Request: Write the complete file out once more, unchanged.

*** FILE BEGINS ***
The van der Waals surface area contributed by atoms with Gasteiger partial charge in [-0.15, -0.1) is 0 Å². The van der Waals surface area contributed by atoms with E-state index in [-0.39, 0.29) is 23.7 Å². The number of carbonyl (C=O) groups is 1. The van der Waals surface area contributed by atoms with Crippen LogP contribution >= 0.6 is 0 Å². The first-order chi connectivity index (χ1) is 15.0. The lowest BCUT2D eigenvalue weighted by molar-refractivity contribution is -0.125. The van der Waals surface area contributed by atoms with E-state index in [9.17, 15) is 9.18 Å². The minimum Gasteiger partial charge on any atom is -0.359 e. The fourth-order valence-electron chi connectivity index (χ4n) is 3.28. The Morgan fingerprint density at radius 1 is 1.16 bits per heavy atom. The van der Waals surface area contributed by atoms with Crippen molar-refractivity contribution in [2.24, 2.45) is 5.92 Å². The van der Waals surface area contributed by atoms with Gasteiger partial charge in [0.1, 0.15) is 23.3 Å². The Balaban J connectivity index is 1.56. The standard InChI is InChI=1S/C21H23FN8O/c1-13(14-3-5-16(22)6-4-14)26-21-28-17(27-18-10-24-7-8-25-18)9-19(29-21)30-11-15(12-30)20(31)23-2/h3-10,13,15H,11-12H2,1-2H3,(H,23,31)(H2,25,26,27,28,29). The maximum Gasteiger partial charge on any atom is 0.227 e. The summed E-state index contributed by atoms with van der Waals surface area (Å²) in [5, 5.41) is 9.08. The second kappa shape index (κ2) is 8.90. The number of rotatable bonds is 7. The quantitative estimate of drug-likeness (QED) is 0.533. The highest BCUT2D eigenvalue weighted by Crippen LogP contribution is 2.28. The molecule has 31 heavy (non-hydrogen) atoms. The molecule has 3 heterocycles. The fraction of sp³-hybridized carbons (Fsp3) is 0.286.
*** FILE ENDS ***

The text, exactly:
The van der Waals surface area contributed by atoms with Gasteiger partial charge in [-0.15, -0.1) is 0 Å². The van der Waals surface area contributed by atoms with E-state index in [-0.39, 0.29) is 23.7 Å². The number of carbonyl (C=O) groups is 1. The van der Waals surface area contributed by atoms with Crippen LogP contribution >= 0.6 is 0 Å². The first-order chi connectivity index (χ1) is 15.0. The lowest BCUT2D eigenvalue weighted by molar-refractivity contribution is -0.125. The van der Waals surface area contributed by atoms with E-state index in [9.17, 15) is 9.18 Å². The minimum Gasteiger partial charge on any atom is -0.359 e. The fourth-order valence-electron chi connectivity index (χ4n) is 3.28. The Morgan fingerprint density at radius 1 is 1.16 bits per heavy atom. The van der Waals surface area contributed by atoms with Crippen molar-refractivity contribution in [2.24, 2.45) is 5.92 Å². The van der Waals surface area contributed by atoms with Gasteiger partial charge in [0.1, 0.15) is 23.3 Å². The Balaban J connectivity index is 1.56. The standard InChI is InChI=1S/C21H23FN8O/c1-13(14-3-5-16(22)6-4-14)26-21-28-17(27-18-10-24-7-8-25-18)9-19(29-21)30-11-15(12-30)20(31)23-2/h3-10,13,15H,11-12H2,1-2H3,(H,23,31)(H2,25,26,27,28,29). The maximum Gasteiger partial charge on any atom is 0.227 e. The summed E-state index contributed by atoms with van der Waals surface area (Å²) in [5, 5.41) is 9.08. The second kappa shape index (κ2) is 8.90. The number of rotatable bonds is 7. The quantitative estimate of drug-likeness (QED) is 0.533. The highest BCUT2D eigenvalue weighted by Crippen LogP contribution is 2.28. The molecule has 31 heavy (non-hydrogen) atoms. The molecule has 3 heterocycles. The fraction of sp³-hybridized carbons (Fsp3) is 0.286.